According to police, a 15-year-old student told the school resource officer she ingested "15 triple C's," a slang term for Coricidin Cough & Cold pills.
Police said the student was incoherent, and told the resource officer "I can't feel anything," and "All I want to do is go to sleep."
Police said the 15-year-old told the school nurse she got the pills from another student. "You can't attempt to use sell or distribute those things whether illegal or not to other students," said Jonesboro High School principal Mike Shelton.
Principal Skelton said school policy is cut and dry concerning medication on campus, prescription or not.
"We don't really distinguish between one or the other. We ask them to bring all medication in to the nurse, check it in there, and we set up time throughout the day for those kids to come down there and take their medicine."
Police said the 15-year-old student took the pills during school hours to get a "headrush."
The over-the-counter drug contains dextromethorphan, a commonly used ingredient in cold medications, and among teenagers for recreation.
"What we've seen is somewhat of a popularity decline in the use of it, but because it's so easily available at any time it can become a popularly abused drug because you don't need a prescription for it," said UAMS clinical pharmacy faculty member Dosha Cummins.
UAMS assistant professor Shane Speights encourages parents to keep medications in the house to a minimum and keep track of how much is used.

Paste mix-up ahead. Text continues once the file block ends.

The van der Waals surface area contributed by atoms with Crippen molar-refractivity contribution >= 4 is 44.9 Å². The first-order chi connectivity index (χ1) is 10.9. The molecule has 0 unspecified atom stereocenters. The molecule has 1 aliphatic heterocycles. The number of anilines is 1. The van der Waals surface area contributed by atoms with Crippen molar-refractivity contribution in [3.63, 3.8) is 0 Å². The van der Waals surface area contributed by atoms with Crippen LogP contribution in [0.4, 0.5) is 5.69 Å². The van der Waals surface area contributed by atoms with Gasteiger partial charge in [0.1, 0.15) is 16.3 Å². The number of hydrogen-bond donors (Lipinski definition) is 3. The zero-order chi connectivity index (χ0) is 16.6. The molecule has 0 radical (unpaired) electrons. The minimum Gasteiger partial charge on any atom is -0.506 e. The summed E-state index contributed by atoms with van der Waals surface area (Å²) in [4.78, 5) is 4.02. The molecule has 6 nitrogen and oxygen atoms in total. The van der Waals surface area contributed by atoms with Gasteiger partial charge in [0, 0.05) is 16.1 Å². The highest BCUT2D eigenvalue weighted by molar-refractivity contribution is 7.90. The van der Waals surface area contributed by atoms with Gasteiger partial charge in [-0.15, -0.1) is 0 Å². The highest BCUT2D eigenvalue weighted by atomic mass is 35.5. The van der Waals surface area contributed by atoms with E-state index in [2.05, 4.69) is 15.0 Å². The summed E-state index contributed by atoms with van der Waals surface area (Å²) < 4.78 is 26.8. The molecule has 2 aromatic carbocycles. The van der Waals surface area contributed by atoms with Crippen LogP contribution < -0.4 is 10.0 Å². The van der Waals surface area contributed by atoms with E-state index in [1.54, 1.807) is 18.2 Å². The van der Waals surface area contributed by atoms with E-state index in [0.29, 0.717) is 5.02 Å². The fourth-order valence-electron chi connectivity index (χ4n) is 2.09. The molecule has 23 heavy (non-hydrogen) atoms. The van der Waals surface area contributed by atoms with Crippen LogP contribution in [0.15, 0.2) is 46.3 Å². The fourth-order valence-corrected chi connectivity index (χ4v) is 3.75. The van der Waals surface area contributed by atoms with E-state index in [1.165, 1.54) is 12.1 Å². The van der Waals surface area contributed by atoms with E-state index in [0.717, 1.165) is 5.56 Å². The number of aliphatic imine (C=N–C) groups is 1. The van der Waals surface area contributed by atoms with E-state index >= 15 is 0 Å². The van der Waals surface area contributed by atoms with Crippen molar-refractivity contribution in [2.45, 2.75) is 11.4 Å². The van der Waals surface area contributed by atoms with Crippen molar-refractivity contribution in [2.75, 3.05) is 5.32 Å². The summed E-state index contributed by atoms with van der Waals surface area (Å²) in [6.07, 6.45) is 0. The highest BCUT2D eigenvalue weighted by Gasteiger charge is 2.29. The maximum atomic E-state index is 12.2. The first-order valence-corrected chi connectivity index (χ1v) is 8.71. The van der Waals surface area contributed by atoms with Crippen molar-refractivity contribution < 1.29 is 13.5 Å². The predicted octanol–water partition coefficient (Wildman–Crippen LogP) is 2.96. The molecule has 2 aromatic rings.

"As a parent that would be a big red flag because all of a sudden I've noticed in our medicine cabinet or in my kids bathroom that they had four or five boxes of this over the counter cold medicine."
The Jonesboro High School students who distributed and consumed the medication on school property could be facing punishment from the school and the Jonesboro Police Department.
Sergeant Lyle Waterworth said the investigation is still going on. No charges have been filed.
Principal Skelton said the severity of the punishment depends on the outcome of the police investigation, the history of the students and what the Jonesboro Public Schools superintendent and school board decide.
The punishment could vary from a 10-day suspension to expulsion.
"We are actually in the process of determining what we're going to be doing," said Principal Skelton.